Friday, August 14, 2009

Citizenship through naturalization

Photo used under Creative Commons from Christian Reed.

In the last couple of posts, we described the acquisition of U.S. citizenship through birth in the United States and for children of U.S. citizens born abroad. Today, we discuss naturalization. Naturalization is the process set up wherein a person of another country comes to the United States and becomes a citizen. The United States Constitution, Art. 1, Sec. 8, cl. 4., states that Congress has the duty to "establish a uniform Rule of Naturalization." This is a duty specifically for Congress. As a result, the rules of naturalization can change from time to time.

Generally a person must be a Lawful Permanent Resident (LPR) for a set period of time before they are eligible to apply for citizenship. A useful guide to the process is published by the USCIS. If the LPR submits an acceptable application, then they must demonstrate the ability to read, write, and speak basic English. Additionally, the applicant must pass the Citizenship Exam. While the test is generally an oral exam, you can take a sample online test here.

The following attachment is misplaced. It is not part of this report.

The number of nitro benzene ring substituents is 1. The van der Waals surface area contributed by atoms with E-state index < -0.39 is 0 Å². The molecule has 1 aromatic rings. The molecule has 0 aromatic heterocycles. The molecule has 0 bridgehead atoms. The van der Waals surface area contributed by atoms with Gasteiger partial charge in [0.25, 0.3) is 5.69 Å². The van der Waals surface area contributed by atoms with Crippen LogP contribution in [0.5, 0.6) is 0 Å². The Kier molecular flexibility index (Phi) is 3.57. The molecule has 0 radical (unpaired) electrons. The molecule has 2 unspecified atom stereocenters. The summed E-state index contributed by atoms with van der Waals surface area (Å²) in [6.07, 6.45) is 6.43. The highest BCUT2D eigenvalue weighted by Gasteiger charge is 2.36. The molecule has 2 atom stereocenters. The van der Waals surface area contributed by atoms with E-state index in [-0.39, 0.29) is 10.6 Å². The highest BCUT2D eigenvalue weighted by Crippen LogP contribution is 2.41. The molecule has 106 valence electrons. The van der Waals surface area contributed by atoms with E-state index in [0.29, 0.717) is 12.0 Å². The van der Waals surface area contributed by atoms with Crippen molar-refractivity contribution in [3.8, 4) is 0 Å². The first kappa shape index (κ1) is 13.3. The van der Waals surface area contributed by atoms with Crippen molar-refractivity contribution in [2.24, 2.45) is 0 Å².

There are some exceptions to the LPR requirement. For example, the President may issue an Executive Order in times of combat and hostilities that allows a person who has served honorably to apply for citizenship.

A naturalized citizen has all the rights and privileges of other U.S. citizens. There is one notable exception, however. A naturalized citizen may not be elected President of the United States. See Article 2, Sec. 1, cl. 5 of the United States Constitution. So unless there is a constitutional amendment, Govenor Arnold Schwarzenegger of California, for example, is ineligible to run for president.

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